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Intimate Mixing – Bridging the Gap? Catholic-Protestant Relationships in Northern Ireland Gillian Robinson, University o PowerPoint Presentation
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Intimate Mixing – Bridging the Gap? Catholic-Protestant Relationships in Northern Ireland Gillian Robinson, University of Ulster Katrina Lloyd, Queen’s University Belfast.

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Intimate Mixing – Bridging the Gap? Catholic-Protestant Relationships in Northern Ireland

Gillian Robinson, University of Ulster

Katrina Lloyd, Queen’s University Belfast

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‘Men and women of adult age, without any limitation due to race, nationality or religion, have the right to marry and to found a family.’

Article 16 United Nations Convention on Human Rights

structure
What is a mixed relationship?

Research in Northern Ireland

Method used for this study

Extent of mixed relationships

Findings from research

Conclusions

Structure
defining mixed relationship
Clearly visible mixing eg black/white, disabled/able-bodied

Mixing that is not clearly visible eg educational/cultural/intellectual/emotional/power

Mixing made apparent by the external situation

Kosuta (1995:32) ‘The mixing depends more on the external situation than on inner dynamics. A typical example is a marriage between a Catholic and a Protestant…’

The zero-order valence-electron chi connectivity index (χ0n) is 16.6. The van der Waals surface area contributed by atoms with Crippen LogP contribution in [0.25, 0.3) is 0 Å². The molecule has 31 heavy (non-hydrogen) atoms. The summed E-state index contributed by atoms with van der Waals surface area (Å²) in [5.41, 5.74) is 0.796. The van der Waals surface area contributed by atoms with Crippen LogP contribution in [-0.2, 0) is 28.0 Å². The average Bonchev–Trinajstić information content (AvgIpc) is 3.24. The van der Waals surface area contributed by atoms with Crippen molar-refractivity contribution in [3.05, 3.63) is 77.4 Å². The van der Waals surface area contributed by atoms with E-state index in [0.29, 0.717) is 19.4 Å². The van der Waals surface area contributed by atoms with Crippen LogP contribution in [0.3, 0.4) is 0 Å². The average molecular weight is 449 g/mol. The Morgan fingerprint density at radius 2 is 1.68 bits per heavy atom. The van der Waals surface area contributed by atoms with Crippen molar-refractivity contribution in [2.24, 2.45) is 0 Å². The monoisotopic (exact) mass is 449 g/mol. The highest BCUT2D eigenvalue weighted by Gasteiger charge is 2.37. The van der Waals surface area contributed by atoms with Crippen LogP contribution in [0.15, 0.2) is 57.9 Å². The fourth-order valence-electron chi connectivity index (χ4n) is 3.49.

Defining mixed relationship
research
Robinson 1992

Morgan, Smyth, Robinson & Fraser 1996

Wigfall-Williams & Robinson 2001

Wigfall-Williams 2007 phD

O’Leary and colleagues (RoI focus)

Primarily qualitative research

Research
issues
Who enters mixed relationships?

Social Attitudes ‘get on better with your own’

Response of Churches

Where to live

Children

Education system

Success of mixed marriage

Issues
seminar aim
Aim of this seminar is to examine the characteristics and attitudes of people who have chosen to enter into mixed religion relationships in Northern Ireland.Seminar Aim
method
Northern Ireland Life and Times

Annual survey, began in 1998

Descendent of Northern Ireland Social Attitudes survey (1989-1996)

Monitor the attitudes and behaviour of people in Northern Ireland

Pooled dataset 8 years (1998-2005) using questions asked in each year

Method
extent of mixed relationships
1989 to 2005 those responding No to question ‘Is your husband/ wife/ partner the same religion as you?’ has varied from 6% to 12% (small number of respondents)

Pooled Dataset (1998-2005) gives us:

8,299 respondents in a relationship

802 (10% of total) in mixed relationship

Extent of mixed relationships
characteristics
Characteristics of respondents

Age

Marital status

Income

Educational qualifications

Social Class

Employment status

Characteristics
contact
Type of contact

Ever lived outside Northern Ireland for more than 6 months?

Ever attended integrated or mixed religion school in Northern Ireland?

Contact
attitudes 1
Hayes et al (2006) found that people in Northern Ireland who attended mixed religion schools:

Tended to reject traditional national identities and political allegiances

Was there a similar association in relation to people in mixed partnerships in Northern Ireland?

Attitudes (1)
attitudes 2
Support for political party

Which Northern Ireland party do you support?

National identity

Do you think of yourself as a unionist, a nationalist or neither?

Attitudes (2)
conclusions
Future of mixed marriage in NI

Donnan (1990:217) ‘mixed unions are more acceptable politically at some times rather than others, and that the number of such unions is more likely to increase in times of diminishing sectarian tension and conflict’

Increasing diversity in Northern Ireland population

Increasing secularisation

Devolution and possible political change

Conclusions